Archive for October, 2004

Fall picnic

Saturday, October 30th, 2004

At work we had a fall picnic yesterday. It was for the organization that my department works for so over 50 people showed up. The organization is the “e-Technology Center” or just the e-TC (where “e” typically stand for “electronic” as in e-business, but nobody says that word but just says “e”). The weather was warm and breezy. BBQ was served with beans and potato salad, and cookies for dessert. As part of the festivities was a mummy wrap where one person stands and another person wraps them in two rolls of toilet paper. The winner is the first person to use up all two rolls, and after that the audience voted, by clapping, for their favorite. Along with the food and games, they had put several pumpkins on the picnic tables along with carving tools and booklets of patterns. So I took it upon myself, with some help by members of my own department, to carve a pumpkin.


Note: I used one of the supplied patterns with a slight adjustment to it. Instead of having “PARTY” above the bat, I put “e-TC”.
My pumpkin didn’t win the applause vote, but it was near the top. In any case, I had fun, and it was a nice break to the day and at the end of the week.

Bored and misused – 4

Friday, October 29th, 2004

Well it’s now been two days since I’ve started on this awful job. I’m collecting the information, creating the materials, and writing what I have to. Right now I think I’m about 50% completed. All I just have to do is continue each day to focus on it and just get it done. At the end of the day I’m beat.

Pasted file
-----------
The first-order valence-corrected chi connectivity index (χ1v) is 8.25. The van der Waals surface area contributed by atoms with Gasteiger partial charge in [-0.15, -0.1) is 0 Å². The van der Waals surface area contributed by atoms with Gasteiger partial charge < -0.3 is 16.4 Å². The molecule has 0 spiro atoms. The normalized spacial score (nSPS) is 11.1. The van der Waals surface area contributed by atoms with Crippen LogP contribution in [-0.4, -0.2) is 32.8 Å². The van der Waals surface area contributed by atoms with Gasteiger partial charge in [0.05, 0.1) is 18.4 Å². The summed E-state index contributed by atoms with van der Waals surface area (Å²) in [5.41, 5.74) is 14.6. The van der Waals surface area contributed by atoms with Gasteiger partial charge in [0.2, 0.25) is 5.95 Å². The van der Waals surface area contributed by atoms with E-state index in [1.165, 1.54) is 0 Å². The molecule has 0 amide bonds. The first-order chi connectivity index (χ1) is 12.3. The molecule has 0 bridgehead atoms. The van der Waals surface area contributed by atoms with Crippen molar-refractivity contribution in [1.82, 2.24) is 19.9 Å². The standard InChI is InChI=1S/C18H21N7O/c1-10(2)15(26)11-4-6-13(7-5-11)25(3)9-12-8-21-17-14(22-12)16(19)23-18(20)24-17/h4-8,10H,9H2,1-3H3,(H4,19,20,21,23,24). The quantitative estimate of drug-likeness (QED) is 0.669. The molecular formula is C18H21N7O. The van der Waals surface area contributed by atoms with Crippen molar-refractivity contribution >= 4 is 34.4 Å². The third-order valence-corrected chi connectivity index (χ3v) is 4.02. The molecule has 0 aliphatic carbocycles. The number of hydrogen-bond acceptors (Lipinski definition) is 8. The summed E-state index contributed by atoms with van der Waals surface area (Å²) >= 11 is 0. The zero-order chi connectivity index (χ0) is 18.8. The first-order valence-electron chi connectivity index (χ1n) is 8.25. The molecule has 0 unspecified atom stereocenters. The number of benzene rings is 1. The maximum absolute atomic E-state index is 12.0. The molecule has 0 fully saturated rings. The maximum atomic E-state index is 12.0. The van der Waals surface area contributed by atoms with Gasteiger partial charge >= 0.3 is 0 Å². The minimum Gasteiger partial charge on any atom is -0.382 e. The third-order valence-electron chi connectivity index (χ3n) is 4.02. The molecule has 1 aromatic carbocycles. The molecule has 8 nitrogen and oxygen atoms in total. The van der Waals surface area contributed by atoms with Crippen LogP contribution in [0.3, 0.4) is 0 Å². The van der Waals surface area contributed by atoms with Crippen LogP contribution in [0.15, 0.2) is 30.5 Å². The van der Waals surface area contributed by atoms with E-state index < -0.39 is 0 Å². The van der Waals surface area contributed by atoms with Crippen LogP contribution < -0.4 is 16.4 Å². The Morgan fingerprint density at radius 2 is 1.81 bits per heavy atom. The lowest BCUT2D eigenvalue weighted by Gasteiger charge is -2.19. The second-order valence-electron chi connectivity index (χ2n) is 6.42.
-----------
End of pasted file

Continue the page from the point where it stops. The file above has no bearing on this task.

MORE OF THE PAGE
Not much happening

Wednesday, October 27th, 2004

There isn’t much happening, mostly it’s work, run and sleep. But I’m very happy that all my children are posting again. I missed it when they weren’t.

Decompiling

Sunday, October 24th, 2004

I’ve been working with a programming system that was written by another group within my company. For the last two days I’ve tried to make the system do something for a demo. Late yesterday my partner and I realized that the system just wouldn’t do what we wanted it to do. We postulated how the system should be changed. But unfortunately I don’t have access to the source code. Yet all the code is written in Java and one of its strengths (or weaknesses) is that you can decompile it. This means that you can reconstruct pseudo source code from the compiled computer readable code (for Java this called a .class file). So I went to work today and I decompiled the appropriate code, made the necessary changes, tried them out, and it worked. So sometimes when you think you can’t do something, you really can. Now understand this is only a temporary fix, if I want it to be permanent I’ve got to convince the original owners to accept what I did.

Bored and misused – 3

Thursday, October 21st, 2004

Just an update. I’ve had other things to do at work, and I’ve not had the chance to get back to that awful job I talked about before. Awwww, too bad. However, those other jobs are almost done, so I’m preparing myself for the inevitable. In the next day or two I’ll have to start on it. Pray for me that I might find my way through the darkness of boredum and misuse.

I cook a mean hot dog

Sunday, October 17th, 2004

After I graduated from high school I went to the local state employment office to get a job. This was the pre-computer, pre-Internet days. They looked through their listings and pulled a slip from the files and handed it to me. The slip was for a job at Pat’s Hot Dog stand on Sheridan and Parker a few miles from my house. At Pat’s I did what they told me. This included just about anything dealing with the stand. I’d stock rolls. I’d mix condiments (have you ever seen a 50 gallon drum of mustard that was warm to the touch – an exothermic reaction). I’d clean the johns (after this filthy job I’d somehow feel cleaner, don’t ask me why). I’d take orders and run the cash register (note: I didn’t like the pressure of making change – this was in the day when the registers were mechanical and didn’t display the amount to give the customer in return). I’d put condiments on dogs and put them in serving boxes/trays. And most importantly I’d cook dogs.